Download Full Image Photo Details
Lance Cpl. Sawyer Day, a combat engineer with Alpha Company, 2nd Combat Engineer Battalion, fires at a target during a Combat Marksmanship Program qualification. Completed annually, this training helps Marines hone in on their skills as riflemen. The CMP shoot consists of a series of drills which make the Marine simulate close-range, fire and maneuver combat operations.
Download Full Image Photo Details
Marines with 2nd Combat Engineer Battalion engage targets during a Combat Marksmanship Program qualification event at Camp Lejeune, N.C., Jan. 13. The CMP shoot is a yearly requirement which allows Marines to sharpen up their skills are combat marksmen. The shoot consists of a series of close range drills to enhance speed and accuracy.
Download Full Image Photo Details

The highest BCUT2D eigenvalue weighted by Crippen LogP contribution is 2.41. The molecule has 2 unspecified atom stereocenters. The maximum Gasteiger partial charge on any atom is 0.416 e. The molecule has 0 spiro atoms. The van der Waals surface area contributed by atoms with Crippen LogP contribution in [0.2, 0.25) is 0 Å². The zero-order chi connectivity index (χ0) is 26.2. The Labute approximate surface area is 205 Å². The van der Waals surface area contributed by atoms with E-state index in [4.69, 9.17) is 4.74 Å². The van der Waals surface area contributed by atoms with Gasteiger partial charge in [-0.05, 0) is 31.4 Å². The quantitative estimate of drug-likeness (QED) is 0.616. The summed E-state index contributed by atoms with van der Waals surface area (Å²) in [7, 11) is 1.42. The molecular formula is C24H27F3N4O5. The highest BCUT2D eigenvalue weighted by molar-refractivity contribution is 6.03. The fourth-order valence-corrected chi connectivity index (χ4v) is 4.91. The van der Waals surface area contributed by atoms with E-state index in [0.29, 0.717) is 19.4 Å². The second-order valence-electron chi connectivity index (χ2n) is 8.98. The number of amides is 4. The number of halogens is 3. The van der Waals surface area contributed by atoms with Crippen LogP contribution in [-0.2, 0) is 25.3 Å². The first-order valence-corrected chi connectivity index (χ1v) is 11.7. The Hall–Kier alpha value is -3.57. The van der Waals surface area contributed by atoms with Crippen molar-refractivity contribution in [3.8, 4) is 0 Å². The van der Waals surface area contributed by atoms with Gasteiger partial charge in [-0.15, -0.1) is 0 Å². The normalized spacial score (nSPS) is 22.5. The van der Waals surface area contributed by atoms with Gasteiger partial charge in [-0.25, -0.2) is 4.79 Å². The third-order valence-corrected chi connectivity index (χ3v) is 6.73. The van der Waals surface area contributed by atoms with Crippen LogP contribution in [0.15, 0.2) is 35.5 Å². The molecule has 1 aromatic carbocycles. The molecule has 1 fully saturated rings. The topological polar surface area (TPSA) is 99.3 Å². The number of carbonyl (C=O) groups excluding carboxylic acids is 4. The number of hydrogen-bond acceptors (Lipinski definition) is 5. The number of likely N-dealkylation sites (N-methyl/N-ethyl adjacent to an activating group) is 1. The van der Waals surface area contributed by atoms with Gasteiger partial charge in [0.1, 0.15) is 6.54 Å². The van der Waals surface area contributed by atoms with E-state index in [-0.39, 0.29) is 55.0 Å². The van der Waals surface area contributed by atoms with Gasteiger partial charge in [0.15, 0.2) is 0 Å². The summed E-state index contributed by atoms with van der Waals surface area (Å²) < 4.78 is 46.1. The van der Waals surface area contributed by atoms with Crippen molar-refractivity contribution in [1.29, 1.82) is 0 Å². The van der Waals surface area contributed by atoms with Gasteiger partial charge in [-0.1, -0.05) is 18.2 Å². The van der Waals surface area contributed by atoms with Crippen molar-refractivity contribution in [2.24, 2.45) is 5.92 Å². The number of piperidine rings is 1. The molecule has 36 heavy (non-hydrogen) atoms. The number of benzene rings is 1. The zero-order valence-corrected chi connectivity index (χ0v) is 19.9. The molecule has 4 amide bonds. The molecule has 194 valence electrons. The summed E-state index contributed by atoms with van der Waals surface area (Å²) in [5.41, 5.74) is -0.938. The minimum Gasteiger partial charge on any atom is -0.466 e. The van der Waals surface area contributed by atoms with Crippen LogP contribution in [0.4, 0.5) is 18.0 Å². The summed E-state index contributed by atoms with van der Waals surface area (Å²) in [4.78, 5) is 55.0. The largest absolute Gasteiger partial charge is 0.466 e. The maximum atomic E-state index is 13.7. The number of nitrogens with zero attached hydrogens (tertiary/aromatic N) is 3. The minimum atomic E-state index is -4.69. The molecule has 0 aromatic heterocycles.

Cpl. Albert Willis, a combat engineer with Headquarters Company, 2nd Combat Engineer Battalion, fires at a target during a Combat Marksmanship Program qualification. Completed annually, this training helps Marines hone in on their skills as riflemen. The CMP shoot allows Marines to gain operate in simulated close-combat engagements which increase speed and accuracy.
Download Full Image Photo Details
A member of the Japan Ground Self-Defense Force demonstrates the use of a targeting optical aide during a tour of Japan Ground Self-Defense Force facilities Jan. 13 at Camp Komakado, Shizuoka, Japan. The visit strengthened the relationship between Marines and their JGSDF counterpart, 1st Anti-Aircraft Battalion, by allowing them to observe training procedures, weapon systems, tactical vehicles and equipment. The Marines are from 2nd Low Altitude Air Defense Battalion, Marine Aircraft Control Group 28; currently assigned to the 31st Marine Expeditionary Unit, III Marine Expeditionary Force under the unit deployment program.
Download Full Image Photo Details